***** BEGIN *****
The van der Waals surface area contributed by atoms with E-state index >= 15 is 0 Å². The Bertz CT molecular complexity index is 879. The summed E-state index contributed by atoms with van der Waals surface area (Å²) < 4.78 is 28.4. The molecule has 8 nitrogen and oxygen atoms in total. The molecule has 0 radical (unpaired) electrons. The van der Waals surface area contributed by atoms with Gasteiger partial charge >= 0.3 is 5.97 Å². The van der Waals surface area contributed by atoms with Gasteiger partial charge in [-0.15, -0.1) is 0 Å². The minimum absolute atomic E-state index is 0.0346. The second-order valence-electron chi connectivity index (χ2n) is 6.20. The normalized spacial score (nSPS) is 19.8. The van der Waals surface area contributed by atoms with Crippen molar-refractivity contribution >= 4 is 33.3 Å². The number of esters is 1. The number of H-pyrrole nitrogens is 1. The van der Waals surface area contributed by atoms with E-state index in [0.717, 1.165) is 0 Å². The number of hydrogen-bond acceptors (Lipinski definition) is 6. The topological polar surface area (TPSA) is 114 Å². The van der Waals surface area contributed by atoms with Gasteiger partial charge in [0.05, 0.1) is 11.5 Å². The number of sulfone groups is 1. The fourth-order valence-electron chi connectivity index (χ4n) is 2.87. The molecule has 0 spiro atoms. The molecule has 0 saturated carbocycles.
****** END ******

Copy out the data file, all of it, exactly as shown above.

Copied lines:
The van der Waals surface area contributed by atoms with E-state index >= 15 is 0 Å². The Bertz CT molecular complexity index is 879. The summed E-state index contributed by atoms with van der Waals surface area (Å²) < 4.78 is 28.4. The molecule has 8 nitrogen and oxygen atoms in total. The molecule has 0 radical (unpaired) electrons. The van der Waals surface area contributed by atoms with Gasteiger partial charge >= 0.3 is 5.97 Å². The van der Waals surface area contributed by atoms with Gasteiger partial charge in [-0.15, -0.1) is 0 Å². The minimum absolute atomic E-state index is 0.0346. The second-order valence-electron chi connectivity index (χ2n) is 6.20. The normalized spacial score (nSPS) is 19.8. The van der Waals surface area contributed by atoms with Crippen molar-refractivity contribution >= 4 is 33.3 Å². The number of esters is 1. The number of H-pyrrole nitrogens is 1. The van der Waals surface area contributed by atoms with E-state index in [0.717, 1.165) is 0 Å². The number of hydrogen-bond acceptors (Lipinski definition) is 6. The topological polar surface area (TPSA) is 114 Å². The van der Waals surface area contributed by atoms with Gasteiger partial charge in [0.05, 0.1) is 11.5 Å². The number of sulfone groups is 1. The fourth-order valence-electron chi connectivity index (χ4n) is 2.87. The molecule has 0 spiro atoms. The molecule has 0 saturated carbocycles.